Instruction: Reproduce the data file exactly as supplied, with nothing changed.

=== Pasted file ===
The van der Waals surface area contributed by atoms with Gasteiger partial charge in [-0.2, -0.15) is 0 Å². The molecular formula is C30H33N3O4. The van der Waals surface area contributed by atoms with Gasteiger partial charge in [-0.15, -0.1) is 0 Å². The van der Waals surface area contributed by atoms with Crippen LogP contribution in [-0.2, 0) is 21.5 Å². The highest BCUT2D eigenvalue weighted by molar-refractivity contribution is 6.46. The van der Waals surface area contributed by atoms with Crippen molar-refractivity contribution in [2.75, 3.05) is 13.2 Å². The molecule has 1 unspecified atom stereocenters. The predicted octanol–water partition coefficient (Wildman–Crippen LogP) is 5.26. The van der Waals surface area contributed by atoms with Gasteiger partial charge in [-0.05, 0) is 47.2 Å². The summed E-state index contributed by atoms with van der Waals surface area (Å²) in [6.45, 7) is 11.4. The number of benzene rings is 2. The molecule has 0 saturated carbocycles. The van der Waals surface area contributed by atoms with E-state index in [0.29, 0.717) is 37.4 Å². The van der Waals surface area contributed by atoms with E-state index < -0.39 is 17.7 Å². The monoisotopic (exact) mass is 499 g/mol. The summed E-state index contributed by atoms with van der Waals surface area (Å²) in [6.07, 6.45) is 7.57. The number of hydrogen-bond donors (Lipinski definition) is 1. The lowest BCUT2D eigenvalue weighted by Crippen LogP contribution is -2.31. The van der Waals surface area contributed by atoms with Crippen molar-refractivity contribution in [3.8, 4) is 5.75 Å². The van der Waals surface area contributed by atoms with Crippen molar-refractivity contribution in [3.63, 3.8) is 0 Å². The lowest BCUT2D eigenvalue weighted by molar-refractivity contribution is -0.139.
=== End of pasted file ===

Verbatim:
The van der Waals surface area contributed by atoms with Gasteiger partial charge in [-0.2, -0.15) is 0 Å². The molecular formula is C30H33N3O4. The van der Waals surface area contributed by atoms with Gasteiger partial charge in [-0.15, -0.1) is 0 Å². The van der Waals surface area contributed by atoms with Crippen LogP contribution in [-0.2, 0) is 21.5 Å². The highest BCUT2D eigenvalue weighted by molar-refractivity contribution is 6.46. The van der Waals surface area contributed by atoms with Crippen molar-refractivity contribution in [2.75, 3.05) is 13.2 Å². The molecule has 1 unspecified atom stereocenters. The predicted octanol–water partition coefficient (Wildman–Crippen LogP) is 5.26. The van der Waals surface area contributed by atoms with Gasteiger partial charge in [-0.05, 0) is 47.2 Å². The summed E-state index contributed by atoms with van der Waals surface area (Å²) in [6.45, 7) is 11.4. The number of benzene rings is 2. The molecule has 0 saturated carbocycles. The van der Waals surface area contributed by atoms with E-state index in [0.29, 0.717) is 37.4 Å². The van der Waals surface area contributed by atoms with E-state index < -0.39 is 17.7 Å². The monoisotopic (exact) mass is 499 g/mol. The summed E-state index contributed by atoms with van der Waals surface area (Å²) in [6.07, 6.45) is 7.57. The number of hydrogen-bond donors (Lipinski definition) is 1. The lowest BCUT2D eigenvalue weighted by Crippen LogP contribution is -2.31. The van der Waals surface area contributed by atoms with Crippen molar-refractivity contribution in [3.8, 4) is 5.75 Å². The van der Waals surface area contributed by atoms with Crippen molar-refractivity contribution in [3.63, 3.8) is 0 Å². The lowest BCUT2D eigenvalue weighted by molar-refractivity contribution is -0.139.